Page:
“On one side, PM Modi speaks of water conservation and on the other, precious water from Indian rivers is being allowed to flow into Pakistan — not just now (during intense rain), but at the peak of summer. Why were billions of litres released from Bhakra, Pong and Ranjit Sagar reservoirs this summer, much of which went to Pakistan and against the proclamations of the government,” said Himanshu Thakkar of the SANDRP. https://www.tribuneindia.com/news/nation/punjab-haryana-fail-to-tap-surplus-to-recharge-groundwater-experts/819831.html  (20 Aug. 2019)

The Punjab Government on Aug 25, 2019 sought stoppage of or reduction in the outflow from Bhakra dam as some breaches in the waterway downstream of Ropar headworks need to be plugged and the repair work can be carried out only if the water level is stopped/ reduced. BBMB has decided that outflow cannot be stopped, but decided to reduce the outflow from 19000 cusecs to 8300 cusecs. The water level of the dam currently is 1676.1 ft. Inflow is 45000 cusecs, outflow is 54000 cusecs, including 36000 cusecs from power houses. https://www.tribuneindia.com/news/punjab/bhakra-outflow-cut-to-8-300-cusecs/822849.html  (26 Aug. 2019)

The EDITORIAL in The Tribune on “PUNJAB FLOODED” lacks clarity. Only clear thing it says is that there was lack of coordination between BBMB and Punjab and control of BBMB for Punjab wont help, but sustained efforts will be required. That is clearly not good enough.  https://www.tribuneindia.com/news/editorials/punjab-flooded/822002.html  (24 Aug. 2019)

Example of how advance information and preparedness helped Nawanshahar district in Punjab to avoid flood disaster. https://indianexpress.com/article/cities/chandigarh/punjab-in-path-of-raging-sutlej-nawahshahr-wins-race-against-the-clock-and-how-5932828/   (24 Aug. 2019)

Debate on Bhakra role in floods Former chief engineer (irrigation) of Punjab Amarjit Singh Dullet said the BBMB could have handled the situation better. “They should not have filled up Bhakra dam by 1,680 feet and should have kept it 1,670 feet. I am not at the helm of affairs but this is what we used to do. Why do they now want to reduce it to 1,675 feet and not before? In view of the impending monsoon, 1,670 feet was a good level even if the BBMB wanted to watch the interest of other state. https://timesofindia.indiatimes.com/city/chandigarh/debate-over-bhakra-dam-spillway-rages-on/articleshow/70795731.cms  (23 Aug. 2019) 

Sources in the irrigation department said losses to the villages could have been avoided had BBMB stopped withdrawing water from Beas-Satluj Link (BSL) diversion to generate power at Dehar power house. From BSL, water is stored at Pandoh Dam in Mandi district of Himachal Pradesh and after power generation the water is sent to Bhakra Dam that directly releases it in the Satluj. In this way, around 9,000 cusecs of water from Beas river is released into the Sutlej on a daily basis.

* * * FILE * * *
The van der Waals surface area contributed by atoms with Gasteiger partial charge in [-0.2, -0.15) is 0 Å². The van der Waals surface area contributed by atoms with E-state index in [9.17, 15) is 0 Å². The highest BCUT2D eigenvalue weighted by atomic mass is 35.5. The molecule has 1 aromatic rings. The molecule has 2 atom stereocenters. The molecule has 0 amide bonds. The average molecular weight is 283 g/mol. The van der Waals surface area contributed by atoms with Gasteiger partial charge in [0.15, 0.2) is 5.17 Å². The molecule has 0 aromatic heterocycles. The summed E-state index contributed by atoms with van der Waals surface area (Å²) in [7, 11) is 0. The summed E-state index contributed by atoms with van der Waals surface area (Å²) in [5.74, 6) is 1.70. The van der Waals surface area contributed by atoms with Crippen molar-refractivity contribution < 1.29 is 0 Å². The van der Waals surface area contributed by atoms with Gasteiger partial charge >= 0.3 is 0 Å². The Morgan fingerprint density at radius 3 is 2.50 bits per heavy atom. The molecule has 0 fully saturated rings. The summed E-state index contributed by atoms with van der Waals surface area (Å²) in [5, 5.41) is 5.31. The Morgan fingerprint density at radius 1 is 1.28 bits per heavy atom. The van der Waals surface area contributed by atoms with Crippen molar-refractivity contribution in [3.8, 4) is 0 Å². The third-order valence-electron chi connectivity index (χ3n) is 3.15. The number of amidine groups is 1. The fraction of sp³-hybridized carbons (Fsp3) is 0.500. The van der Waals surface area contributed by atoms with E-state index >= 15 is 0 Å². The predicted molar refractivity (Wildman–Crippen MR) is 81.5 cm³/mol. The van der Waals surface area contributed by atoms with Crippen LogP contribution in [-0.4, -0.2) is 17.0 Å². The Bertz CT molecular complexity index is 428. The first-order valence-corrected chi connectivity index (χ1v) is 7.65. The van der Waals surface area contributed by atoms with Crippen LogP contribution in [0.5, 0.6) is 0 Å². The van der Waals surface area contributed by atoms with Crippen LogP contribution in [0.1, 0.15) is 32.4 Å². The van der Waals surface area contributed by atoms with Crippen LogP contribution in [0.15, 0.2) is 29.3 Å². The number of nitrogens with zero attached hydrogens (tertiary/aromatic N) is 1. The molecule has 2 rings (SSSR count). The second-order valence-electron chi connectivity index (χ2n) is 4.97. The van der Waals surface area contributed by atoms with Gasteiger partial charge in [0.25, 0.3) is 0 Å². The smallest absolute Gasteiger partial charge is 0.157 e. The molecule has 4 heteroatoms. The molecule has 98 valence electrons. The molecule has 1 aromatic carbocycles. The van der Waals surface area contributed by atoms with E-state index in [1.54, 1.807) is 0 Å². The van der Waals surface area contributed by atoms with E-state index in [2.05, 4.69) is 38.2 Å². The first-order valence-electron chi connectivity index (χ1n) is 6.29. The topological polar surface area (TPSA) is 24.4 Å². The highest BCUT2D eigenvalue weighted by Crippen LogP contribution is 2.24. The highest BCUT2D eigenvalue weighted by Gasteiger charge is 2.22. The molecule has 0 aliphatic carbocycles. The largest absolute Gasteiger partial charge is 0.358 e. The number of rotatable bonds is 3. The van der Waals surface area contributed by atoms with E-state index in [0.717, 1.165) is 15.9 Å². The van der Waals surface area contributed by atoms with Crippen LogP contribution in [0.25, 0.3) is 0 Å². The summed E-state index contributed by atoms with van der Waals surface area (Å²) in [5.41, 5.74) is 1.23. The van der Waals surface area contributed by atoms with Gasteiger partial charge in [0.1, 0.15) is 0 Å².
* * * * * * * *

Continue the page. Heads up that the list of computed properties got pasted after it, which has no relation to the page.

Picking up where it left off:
– Flood had first hit the villages in Anandpur Sahib and Nurpur Bedi blocks of Ropar district on August 16 after the water was released from Bhakra Dam. It led to flooding in several villages of Ropar. On August 17, BBMB released 45,100 cusecs of water in the Sutlej. At the same time, the BSL diversion carried 8,365 cusec of water towards the Sutlej. According to sources, to clear the silt left behind after floods, BBMB stopped the BSL diversion on August 18 and 19 as part of flushing operations. However, when asked, top BBMB officials claimed that they had stopped BSL diversion following floods. The officials replied that predictions of IMD was incorrect and the heavy rainfall was beyond their expectations.  https://timesofindia.indiatimes.com/city/chandigarh/bbmb-could-have-reduced-water-in-satluj-by-altering-bsl/articleshow/70795703.cms  (23 Aug. 2019)

Senior SAD leader Prem Singh Chandumajra on Thursday accused the BBMB of “mismanaging” the release of excess water in the wake of recent heavy rainfall. The SAD leader said their party would approach the Punjab and Haryana High Court against the board and seek compensation for the extensive damage caused in several Punjab districts with the release of excess water into the Sutlej river. “The BBMB opened spillway gates to release excess water when the Sutlej and its tributaries were already swollen. It caused extensive damage in Punjab,” said Chandumajra, adding that the BBMB should have taken appropriate steps when the Meteorological Department had warned it of heavy rainfall. https://www.tribuneindia.com/news/punjab/will-move-high-court-against-bbmb-chandumajra/821171.html  (22 Aug. 2019)

Very heavy rain over just three days – August 17 to 19 – Thousands of lives have been affected even as standing crop on over 1,00,000 acres of land has got submerged under over 4 feet (ft) of water.

– Just the rainfall between August 17 and 19 raised the water level in the dam by over 7 ft. It was 1674.82 ft before the rainfall started on August 17. It went to 1679.33 ft on August 18, and then 1681.25 feet on August 19, which was 1.25 ft above the maximum allowed limit.

– BLUNDERING EXPLAINED: FLOW RATES CANNOT BE ADDED, ONLY VOLUMES CAN BE, CUSECS IS MEASURE OF FLOW RATE AND HAS BEEN ADDED HERE: The Bhakhra dam received around 4.87 lakh cusecs in these three days and it released 1.85 lakh cusecs in the same period. It received 96,102 cusecs, 3.11 lakh cusecs and 80,000 cusecs on August 17, 18, and 19, respectively. While outflow was 53,000 cusecs, 55,000 cusecs and 77,300 cusecs, on August 17, 18 and 19, respectively. https://indianexpress.com/article/explained/explained-how-bhakra-dam-managed-recent-heavy-rainfall-5924233/   (21 Aug. 2019)

“Unprecedented rain on the intervening night of August 17 and 18 generated around 3,11,130 cusecs of inflow into the Bhakra dam, raising the water level up to 1,681.33 feet on August 19. This water inflow was more than that in 1988, when Punjab saw its worst floods,” said BBMB Chairman Mr. D K Sharma. https://www.thehindu.com/news/national/other-states/bhakra-board-handled-floods-successfully/article29214803.ece  (21 Aug. 2019)